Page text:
The Bug Geek

Insects. Doing Science. Other awesome, geeky stuff.

Snake in the grass

My first reaction upon spotting this gorgeous critter in my back yard was “OH CRAP, NO!!!”

Not because I’m snake-phobic or that I was unhappy with it being on my property, but because the lawnmower I was pushing passed over it a millisecond before my brain processed the identity of the tiny brown squiggle in the grass.  I lifted the mower and killed the engine as fast as I could, and was relieved to discover that, other than probably being frightened out of its wits, the little snake was unharmed.

And what a find! The size of an earthworm, this glistening, sleek, brown beauty with a startling burnt-orange belly was a reptile I’d never before encountered. I ran inside with my prize so I could get my camera and document the event. “It’s an eastern red-bellied snake or something like that”, I said to my wife, who exclaimed over at the animal’s beautiful colours and markings.

I was pretty close: it’s a Northern Red-bellied Snake, one of three known subspecies of red-bellies (Storeria occipitomaculata occipitomaculata).

These little guys grow only to 12″ long; they feed on suitably small prey items, such as slugs, snails, earthworms and occasionally tiny frogs. Shy, secretive and gentle (this little one never tried to bite and remained quite calm during its time in my hand), they’re seldom seen despite being relatively common.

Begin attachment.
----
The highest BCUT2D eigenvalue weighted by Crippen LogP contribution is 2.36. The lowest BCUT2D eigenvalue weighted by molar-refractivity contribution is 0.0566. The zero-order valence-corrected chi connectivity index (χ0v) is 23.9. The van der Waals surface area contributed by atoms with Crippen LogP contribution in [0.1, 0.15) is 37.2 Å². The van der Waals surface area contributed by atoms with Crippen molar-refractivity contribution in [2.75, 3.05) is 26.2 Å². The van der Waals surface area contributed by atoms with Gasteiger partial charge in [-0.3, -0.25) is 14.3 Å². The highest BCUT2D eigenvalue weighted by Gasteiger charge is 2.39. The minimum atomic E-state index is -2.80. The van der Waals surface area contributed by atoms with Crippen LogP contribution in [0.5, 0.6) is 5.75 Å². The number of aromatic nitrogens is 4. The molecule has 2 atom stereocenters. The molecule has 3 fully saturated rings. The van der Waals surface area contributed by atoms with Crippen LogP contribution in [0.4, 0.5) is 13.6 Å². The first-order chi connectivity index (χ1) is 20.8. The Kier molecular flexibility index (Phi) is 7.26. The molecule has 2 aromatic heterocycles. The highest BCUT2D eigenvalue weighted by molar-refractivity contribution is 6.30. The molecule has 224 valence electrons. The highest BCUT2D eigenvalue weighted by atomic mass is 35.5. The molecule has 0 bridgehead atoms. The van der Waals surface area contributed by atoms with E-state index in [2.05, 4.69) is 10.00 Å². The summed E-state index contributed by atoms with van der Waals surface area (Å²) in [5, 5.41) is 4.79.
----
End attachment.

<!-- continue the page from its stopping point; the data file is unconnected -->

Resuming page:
I set the snake back down in a safer (mower-free) patch of grass and managed only to fire off two more quick shots before the lawn swallowed it up and it disappeared from sight.

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12 responses to “Snake in the grass

  1. George-Ann September 18, 2011 at 3:53 PM

    Could it have been a ring-necked snake? The partial neck collar is the tip-off. The two species are closely related. We have both here in MN, and yes, these little snakes are totally charming.

    George-Ann

    • TGIQ September 19, 2011 at 7:28 AM

      Hi George-Ann, from what I understand these little red-bellied snakes have three spots around the neck that can look like an incomplete or partial ring. I had a look at some other pictures online of the ring-necked snake and the coloration is a little bit different from the little guy I found.

  2. Lucy Corrander September 18, 2011 at 4:26 PM

    So pretty! – and sounds as if it’s a useful friend to have in the garden.

  3. James C. Trager September 18, 2011 at 6:11 PM

    We were out walking in the Nature Reserve a couple of years ago in August, and a female, closely followed by a male, were crossing a gravel road — The one and only time I’ve ever seen this species, and a “two-fer”!
    Its congener, S. dekayi is, as they say, “dirt common” here, the most abundant snake species in our region, even in the city of St. Louis.

  4. Jennie September 18, 2011 at 11:07 PM

    Awww, what a beauty! Lucky for the non-mowing part!!

  5. A. Jaszlics September 19, 2011 at 10:17 AM

    Lovely! And I’m very glad you saved him from the lawnmower. 🙂

  6. mthew September 27, 2011 at 9:01 PM

    I think I’m in love.

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